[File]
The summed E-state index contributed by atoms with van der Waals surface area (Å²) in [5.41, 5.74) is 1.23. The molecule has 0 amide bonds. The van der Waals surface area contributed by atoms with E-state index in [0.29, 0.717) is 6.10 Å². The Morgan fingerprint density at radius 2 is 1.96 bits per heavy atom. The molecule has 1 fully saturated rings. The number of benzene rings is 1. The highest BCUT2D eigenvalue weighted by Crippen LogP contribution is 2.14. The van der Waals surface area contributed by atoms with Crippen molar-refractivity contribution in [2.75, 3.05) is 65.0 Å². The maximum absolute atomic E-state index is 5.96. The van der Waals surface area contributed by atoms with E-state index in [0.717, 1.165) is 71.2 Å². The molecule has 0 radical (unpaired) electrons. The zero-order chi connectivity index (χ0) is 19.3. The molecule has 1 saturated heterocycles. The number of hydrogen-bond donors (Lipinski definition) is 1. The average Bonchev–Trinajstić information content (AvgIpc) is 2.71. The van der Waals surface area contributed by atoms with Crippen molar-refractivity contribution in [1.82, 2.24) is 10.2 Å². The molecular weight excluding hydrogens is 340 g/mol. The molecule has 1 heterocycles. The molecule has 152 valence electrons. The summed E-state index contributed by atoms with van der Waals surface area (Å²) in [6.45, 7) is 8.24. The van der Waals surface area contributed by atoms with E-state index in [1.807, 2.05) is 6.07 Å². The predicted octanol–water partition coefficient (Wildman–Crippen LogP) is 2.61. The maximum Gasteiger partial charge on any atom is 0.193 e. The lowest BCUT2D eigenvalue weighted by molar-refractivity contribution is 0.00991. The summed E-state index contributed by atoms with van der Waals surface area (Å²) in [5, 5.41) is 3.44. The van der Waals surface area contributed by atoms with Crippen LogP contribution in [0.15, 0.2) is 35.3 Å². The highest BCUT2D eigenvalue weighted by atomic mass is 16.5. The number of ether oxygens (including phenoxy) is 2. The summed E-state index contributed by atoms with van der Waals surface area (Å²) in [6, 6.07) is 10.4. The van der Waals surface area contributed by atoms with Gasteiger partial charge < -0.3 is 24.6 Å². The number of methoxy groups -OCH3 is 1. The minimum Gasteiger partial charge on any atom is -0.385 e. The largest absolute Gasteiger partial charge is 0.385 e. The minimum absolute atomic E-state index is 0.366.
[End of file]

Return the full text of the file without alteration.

The summed E-state index contributed by atoms with van der Waals surface area (Å²) in [5.41, 5.74) is 1.23. The molecule has 0 amide bonds. The van der Waals surface area contributed by atoms with E-state index in [0.29, 0.717) is 6.10 Å². The Morgan fingerprint density at radius 2 is 1.96 bits per heavy atom. The molecule has 1 fully saturated rings. The number of benzene rings is 1. The highest BCUT2D eigenvalue weighted by Crippen LogP contribution is 2.14. The van der Waals surface area contributed by atoms with Crippen molar-refractivity contribution in [2.75, 3.05) is 65.0 Å². The maximum absolute atomic E-state index is 5.96. The van der Waals surface area contributed by atoms with E-state index in [0.717, 1.165) is 71.2 Å². The molecule has 0 radical (unpaired) electrons. The zero-order chi connectivity index (χ0) is 19.3. The molecule has 1 saturated heterocycles. The number of hydrogen-bond donors (Lipinski definition) is 1. The average Bonchev–Trinajstić information content (AvgIpc) is 2.71. The van der Waals surface area contributed by atoms with Crippen molar-refractivity contribution in [1.82, 2.24) is 10.2 Å². The molecular weight excluding hydrogens is 340 g/mol. The molecule has 1 heterocycles. The molecule has 152 valence electrons. The summed E-state index contributed by atoms with van der Waals surface area (Å²) in [6.45, 7) is 8.24. The van der Waals surface area contributed by atoms with E-state index in [1.807, 2.05) is 6.07 Å². The predicted octanol–water partition coefficient (Wildman–Crippen LogP) is 2.61. The maximum Gasteiger partial charge on any atom is 0.193 e. The lowest BCUT2D eigenvalue weighted by molar-refractivity contribution is 0.00991. The summed E-state index contributed by atoms with van der Waals surface area (Å²) in [5, 5.41) is 3.44. The van der Waals surface area contributed by atoms with Crippen LogP contribution in [0.15, 0.2) is 35.3 Å². The highest BCUT2D eigenvalue weighted by atomic mass is 16.5. The number of ether oxygens (including phenoxy) is 2. The summed E-state index contributed by atoms with van der Waals surface area (Å²) in [6, 6.07) is 10.4. The van der Waals surface area contributed by atoms with Gasteiger partial charge < -0.3 is 24.6 Å². The number of methoxy groups -OCH3 is 1. The minimum Gasteiger partial charge on any atom is -0.385 e. The largest absolute Gasteiger partial charge is 0.385 e. The minimum absolute atomic E-state index is 0.366.